Regulators turn to artificial intelligence for market surveillance challenges

Regulators and policymakers exploring AI for market surveillance face their own challenges around unstructured data use and retaining relevant talent.

For nearly a decade, financial institutions have been warning policymakers that excessive, prescriptive regulation and the superfluity of reporting requirements – many of which turned out to be duplicative or arbitraging – risked overloading market supervisors with information, and would undermine their ability to monitor and spot systemic risks. These predictions did unfortunately happen, but technology is coming to the rescue at regulators.

As regulators have now been saddled with such large volumes of unstructured data, they are looking towards FinTech solutions such as artificial intelligence (AI) to interrogate all of this information.

Camille Thommes, director general at the Association of the Luxembourg Fund Industry (ALFI), said the CSSF (Commission de Surveillance du Secteur Financier) was developing AI solutions in conjunction with academic bodies to strengthen its internal market surveillance capabilities, having already successfully reduced its reliance on paper-based processing in favour of automation.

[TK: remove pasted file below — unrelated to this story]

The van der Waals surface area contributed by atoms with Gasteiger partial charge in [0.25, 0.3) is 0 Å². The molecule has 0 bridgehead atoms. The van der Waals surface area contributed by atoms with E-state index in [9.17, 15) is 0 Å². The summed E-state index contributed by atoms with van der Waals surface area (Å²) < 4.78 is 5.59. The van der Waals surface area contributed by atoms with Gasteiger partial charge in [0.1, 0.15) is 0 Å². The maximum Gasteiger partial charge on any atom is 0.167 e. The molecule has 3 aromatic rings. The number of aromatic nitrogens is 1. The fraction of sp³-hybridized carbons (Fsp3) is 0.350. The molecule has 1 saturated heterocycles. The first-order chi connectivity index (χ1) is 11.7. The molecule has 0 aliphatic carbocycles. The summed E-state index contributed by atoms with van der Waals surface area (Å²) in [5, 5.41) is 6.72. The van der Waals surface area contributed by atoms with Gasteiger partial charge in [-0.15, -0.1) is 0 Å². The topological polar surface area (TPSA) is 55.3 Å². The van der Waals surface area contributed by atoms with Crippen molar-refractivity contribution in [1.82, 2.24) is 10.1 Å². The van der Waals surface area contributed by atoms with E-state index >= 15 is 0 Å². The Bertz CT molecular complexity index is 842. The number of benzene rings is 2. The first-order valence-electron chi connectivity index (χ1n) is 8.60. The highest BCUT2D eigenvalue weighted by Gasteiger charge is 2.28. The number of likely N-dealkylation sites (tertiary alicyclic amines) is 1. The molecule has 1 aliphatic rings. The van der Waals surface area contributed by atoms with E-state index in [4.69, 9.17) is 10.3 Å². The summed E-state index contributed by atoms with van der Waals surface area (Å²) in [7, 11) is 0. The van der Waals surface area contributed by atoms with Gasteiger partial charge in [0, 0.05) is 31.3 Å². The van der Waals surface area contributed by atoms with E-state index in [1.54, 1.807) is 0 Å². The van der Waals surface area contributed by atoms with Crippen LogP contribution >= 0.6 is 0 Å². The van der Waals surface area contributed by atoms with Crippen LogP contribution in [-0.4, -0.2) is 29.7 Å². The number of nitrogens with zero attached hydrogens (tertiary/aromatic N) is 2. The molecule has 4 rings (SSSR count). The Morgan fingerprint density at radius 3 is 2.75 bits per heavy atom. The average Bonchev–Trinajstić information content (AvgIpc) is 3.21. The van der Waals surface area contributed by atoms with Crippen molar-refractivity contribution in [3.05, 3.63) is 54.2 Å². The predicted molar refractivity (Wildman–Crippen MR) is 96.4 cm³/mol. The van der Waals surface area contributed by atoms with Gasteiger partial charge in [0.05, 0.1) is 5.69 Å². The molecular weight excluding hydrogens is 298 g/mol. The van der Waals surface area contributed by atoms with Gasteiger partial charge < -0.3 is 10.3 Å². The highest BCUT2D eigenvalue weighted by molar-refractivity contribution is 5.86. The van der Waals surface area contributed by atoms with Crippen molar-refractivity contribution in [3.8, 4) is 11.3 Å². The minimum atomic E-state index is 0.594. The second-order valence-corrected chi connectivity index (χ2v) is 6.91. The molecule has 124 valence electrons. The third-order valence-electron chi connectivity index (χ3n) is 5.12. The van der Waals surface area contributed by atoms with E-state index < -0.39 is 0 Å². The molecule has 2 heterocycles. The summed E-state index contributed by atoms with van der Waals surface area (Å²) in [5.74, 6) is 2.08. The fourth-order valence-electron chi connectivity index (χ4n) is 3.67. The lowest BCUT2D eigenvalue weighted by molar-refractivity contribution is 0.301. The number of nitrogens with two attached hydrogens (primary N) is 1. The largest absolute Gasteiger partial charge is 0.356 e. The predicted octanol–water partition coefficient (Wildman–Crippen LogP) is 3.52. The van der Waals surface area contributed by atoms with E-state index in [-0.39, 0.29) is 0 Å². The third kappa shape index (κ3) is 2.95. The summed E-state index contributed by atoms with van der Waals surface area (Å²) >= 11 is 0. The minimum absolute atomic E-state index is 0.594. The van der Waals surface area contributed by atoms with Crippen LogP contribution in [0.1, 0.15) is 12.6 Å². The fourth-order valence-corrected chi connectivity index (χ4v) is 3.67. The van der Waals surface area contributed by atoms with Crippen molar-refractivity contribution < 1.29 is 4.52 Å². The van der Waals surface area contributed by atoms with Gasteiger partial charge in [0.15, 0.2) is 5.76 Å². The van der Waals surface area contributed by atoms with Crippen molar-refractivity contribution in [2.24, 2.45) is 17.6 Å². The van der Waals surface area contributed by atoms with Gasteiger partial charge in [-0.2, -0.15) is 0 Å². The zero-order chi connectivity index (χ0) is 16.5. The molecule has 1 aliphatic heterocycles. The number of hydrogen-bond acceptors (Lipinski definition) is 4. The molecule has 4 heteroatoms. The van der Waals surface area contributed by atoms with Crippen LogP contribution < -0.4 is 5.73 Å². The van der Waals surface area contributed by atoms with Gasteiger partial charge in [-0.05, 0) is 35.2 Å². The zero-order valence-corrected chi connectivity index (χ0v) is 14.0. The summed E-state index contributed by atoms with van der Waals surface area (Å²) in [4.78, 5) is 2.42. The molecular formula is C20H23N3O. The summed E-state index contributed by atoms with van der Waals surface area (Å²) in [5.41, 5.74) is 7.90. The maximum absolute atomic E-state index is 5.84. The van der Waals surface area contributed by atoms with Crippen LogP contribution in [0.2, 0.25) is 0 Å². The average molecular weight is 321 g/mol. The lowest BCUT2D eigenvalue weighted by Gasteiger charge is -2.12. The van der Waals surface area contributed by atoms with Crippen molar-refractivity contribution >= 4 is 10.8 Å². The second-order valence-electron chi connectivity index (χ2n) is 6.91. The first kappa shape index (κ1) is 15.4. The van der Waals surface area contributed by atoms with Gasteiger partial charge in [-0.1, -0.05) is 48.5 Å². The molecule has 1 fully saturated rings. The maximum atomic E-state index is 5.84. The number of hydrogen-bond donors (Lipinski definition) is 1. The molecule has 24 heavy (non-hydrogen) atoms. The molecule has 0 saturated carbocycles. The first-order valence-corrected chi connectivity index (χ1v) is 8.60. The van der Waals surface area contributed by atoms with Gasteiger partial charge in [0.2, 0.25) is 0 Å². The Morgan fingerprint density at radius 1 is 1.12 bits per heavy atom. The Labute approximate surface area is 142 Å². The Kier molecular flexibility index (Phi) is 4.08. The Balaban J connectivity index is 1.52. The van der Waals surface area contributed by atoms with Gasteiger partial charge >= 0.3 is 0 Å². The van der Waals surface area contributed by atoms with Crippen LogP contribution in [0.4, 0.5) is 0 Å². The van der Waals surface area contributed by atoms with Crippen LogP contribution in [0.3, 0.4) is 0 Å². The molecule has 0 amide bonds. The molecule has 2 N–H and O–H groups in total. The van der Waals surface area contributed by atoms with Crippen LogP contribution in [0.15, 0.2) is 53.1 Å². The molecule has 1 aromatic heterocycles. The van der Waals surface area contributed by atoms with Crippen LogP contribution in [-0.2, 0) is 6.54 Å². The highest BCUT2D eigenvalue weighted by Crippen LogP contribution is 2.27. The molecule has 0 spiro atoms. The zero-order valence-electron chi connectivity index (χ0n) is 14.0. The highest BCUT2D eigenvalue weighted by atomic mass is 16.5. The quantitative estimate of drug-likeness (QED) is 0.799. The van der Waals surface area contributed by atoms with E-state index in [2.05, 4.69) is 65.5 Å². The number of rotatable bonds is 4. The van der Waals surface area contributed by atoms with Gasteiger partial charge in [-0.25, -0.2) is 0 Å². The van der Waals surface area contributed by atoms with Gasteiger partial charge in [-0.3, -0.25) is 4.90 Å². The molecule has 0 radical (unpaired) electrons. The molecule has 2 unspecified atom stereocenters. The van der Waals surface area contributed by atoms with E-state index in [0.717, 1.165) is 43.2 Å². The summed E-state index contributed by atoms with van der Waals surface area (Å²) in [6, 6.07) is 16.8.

The application of AI in market surveillance is certainly a step forward, but regulators do face challenges. Mara Shreck, head of regulatory affairs – asset and wealth management at JP Morgan Asset Management, speaking at ALFI’s European Asset Management Conference in Luxembourg, said regulators urgently needed to employ individuals who are well-qualified in data analytics.

“The problem is that regulators are competing for the best talent in data with the financial services and technology industries,” she said.

Consequently, some regulators may find it hard to recruit and retain data specialists, especially as their earning potential in the private sector is likely to be far greater. Compounding the challenge even further is that there is a serious supply shortage of data specialists.

Analysis by McKinsey – for instance – found that demand for talent with data expertise will outstrip supply by a factor of 50% to 60% by 2021.

While data and AI are viewed as pivotal in regulatory enforcement, questions are mounting about the extent to which it will disrupt financial services. A study by MMC Ventures, a UK-based investment firm, found that 40% of enterprises purporting to be AI did not actually have any AI technology to speak of.

Despite a number of people having talked up the benefits of AI, more experts accept that similar efficiencies can be obtained at companies if they use existing, basic automation tools, which are typically the much cheaper option too.